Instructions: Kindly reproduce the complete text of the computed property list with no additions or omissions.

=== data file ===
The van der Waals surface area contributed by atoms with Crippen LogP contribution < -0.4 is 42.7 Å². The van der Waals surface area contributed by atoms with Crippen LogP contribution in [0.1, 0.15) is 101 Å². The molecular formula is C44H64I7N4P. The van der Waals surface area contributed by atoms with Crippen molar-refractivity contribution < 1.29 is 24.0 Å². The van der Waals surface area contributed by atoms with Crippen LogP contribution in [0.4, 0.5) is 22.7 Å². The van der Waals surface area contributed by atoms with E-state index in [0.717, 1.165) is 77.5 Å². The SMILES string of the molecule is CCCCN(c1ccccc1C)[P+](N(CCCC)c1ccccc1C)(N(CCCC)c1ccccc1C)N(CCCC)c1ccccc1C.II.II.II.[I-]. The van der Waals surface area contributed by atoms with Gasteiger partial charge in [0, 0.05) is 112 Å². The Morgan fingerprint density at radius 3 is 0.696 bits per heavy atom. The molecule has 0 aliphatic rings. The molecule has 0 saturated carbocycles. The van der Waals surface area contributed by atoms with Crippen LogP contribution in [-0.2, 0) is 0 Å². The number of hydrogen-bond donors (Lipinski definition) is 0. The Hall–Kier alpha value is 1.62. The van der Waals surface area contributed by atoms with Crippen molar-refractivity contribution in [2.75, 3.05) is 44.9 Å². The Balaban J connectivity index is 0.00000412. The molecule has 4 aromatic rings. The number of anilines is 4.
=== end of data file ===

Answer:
The van der Waals surface area contributed by atoms with Crippen LogP contribution < -0.4 is 42.7 Å². The van der Waals surface area contributed by atoms with Crippen LogP contribution in [0.1, 0.15) is 101 Å². The molecular formula is C44H64I7N4P. The van der Waals surface area contributed by atoms with Crippen molar-refractivity contribution < 1.29 is 24.0 Å². The van der Waals surface area contributed by atoms with Crippen LogP contribution in [0.4, 0.5) is 22.7 Å². The van der Waals surface area contributed by atoms with E-state index in [0.717, 1.165) is 77.5 Å². The SMILES string of the molecule is CCCCN(c1ccccc1C)[P+](N(CCCC)c1ccccc1C)(N(CCCC)c1ccccc1C)N(CCCC)c1ccccc1C.II.II.II.[I-]. The van der Waals surface area contributed by atoms with Gasteiger partial charge in [0, 0.05) is 112 Å². The Morgan fingerprint density at radius 3 is 0.696 bits per heavy atom. The molecule has 0 aliphatic rings. The molecule has 0 saturated carbocycles. The van der Waals surface area contributed by atoms with Crippen LogP contribution in [-0.2, 0) is 0 Å². The number of hydrogen-bond donors (Lipinski definition) is 0. The Hall–Kier alpha value is 1.62. The van der Waals surface area contributed by atoms with Crippen molar-refractivity contribution in [2.75, 3.05) is 44.9 Å². The Balaban J connectivity index is 0.00000412. The molecule has 4 aromatic rings. The number of anilines is 4.